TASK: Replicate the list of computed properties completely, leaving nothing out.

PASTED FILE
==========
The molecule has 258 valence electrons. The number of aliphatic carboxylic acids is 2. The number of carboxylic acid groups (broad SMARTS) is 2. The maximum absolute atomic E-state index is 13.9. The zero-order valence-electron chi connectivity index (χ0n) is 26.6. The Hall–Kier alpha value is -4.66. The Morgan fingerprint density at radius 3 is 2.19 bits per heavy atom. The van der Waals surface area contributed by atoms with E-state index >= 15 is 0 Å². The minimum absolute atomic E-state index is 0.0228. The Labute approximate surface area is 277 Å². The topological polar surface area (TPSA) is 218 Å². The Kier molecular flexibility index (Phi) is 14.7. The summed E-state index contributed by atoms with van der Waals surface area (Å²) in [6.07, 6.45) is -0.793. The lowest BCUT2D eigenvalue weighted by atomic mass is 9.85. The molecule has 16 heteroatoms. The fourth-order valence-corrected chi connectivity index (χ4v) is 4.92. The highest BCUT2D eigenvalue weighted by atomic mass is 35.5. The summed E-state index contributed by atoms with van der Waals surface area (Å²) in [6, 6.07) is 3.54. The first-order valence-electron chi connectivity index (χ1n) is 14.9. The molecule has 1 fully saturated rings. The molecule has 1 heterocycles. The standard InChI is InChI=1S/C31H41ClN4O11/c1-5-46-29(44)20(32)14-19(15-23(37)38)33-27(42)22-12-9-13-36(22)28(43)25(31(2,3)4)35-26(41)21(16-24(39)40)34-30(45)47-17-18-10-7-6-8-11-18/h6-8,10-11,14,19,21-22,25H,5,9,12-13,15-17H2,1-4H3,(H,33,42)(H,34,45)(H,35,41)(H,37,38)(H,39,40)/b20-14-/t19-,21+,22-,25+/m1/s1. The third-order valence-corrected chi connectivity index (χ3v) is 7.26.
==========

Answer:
The molecule has 258 valence electrons. The number of aliphatic carboxylic acids is 2. The number of carboxylic acid groups (broad SMARTS) is 2. The maximum absolute atomic E-state index is 13.9. The zero-order valence-electron chi connectivity index (χ0n) is 26.6. The Hall–Kier alpha value is -4.66. The Morgan fingerprint density at radius 3 is 2.19 bits per heavy atom. The van der Waals surface area contributed by atoms with E-state index >= 15 is 0 Å². The minimum absolute atomic E-state index is 0.0228. The Labute approximate surface area is 277 Å². The topological polar surface area (TPSA) is 218 Å². The Kier molecular flexibility index (Phi) is 14.7. The summed E-state index contributed by atoms with van der Waals surface area (Å²) in [6.07, 6.45) is -0.793. The lowest BCUT2D eigenvalue weighted by atomic mass is 9.85. The molecule has 16 heteroatoms. The fourth-order valence-corrected chi connectivity index (χ4v) is 4.92. The highest BCUT2D eigenvalue weighted by atomic mass is 35.5. The summed E-state index contributed by atoms with van der Waals surface area (Å²) in [6, 6.07) is 3.54. The first-order valence-electron chi connectivity index (χ1n) is 14.9. The molecule has 1 fully saturated rings. The molecule has 1 heterocycles. The standard InChI is InChI=1S/C31H41ClN4O11/c1-5-46-29(44)20(32)14-19(15-23(37)38)33-27(42)22-12-9-13-36(22)28(43)25(31(2,3)4)35-26(41)21(16-24(39)40)34-30(45)47-17-18-10-7-6-8-11-18/h6-8,10-11,14,19,21-22,25H,5,9,12-13,15-17H2,1-4H3,(H,33,42)(H,34,45)(H,35,41)(H,37,38)(H,39,40)/b20-14-/t19-,21+,22-,25+/m1/s1. The third-order valence-corrected chi connectivity index (χ3v) is 7.26.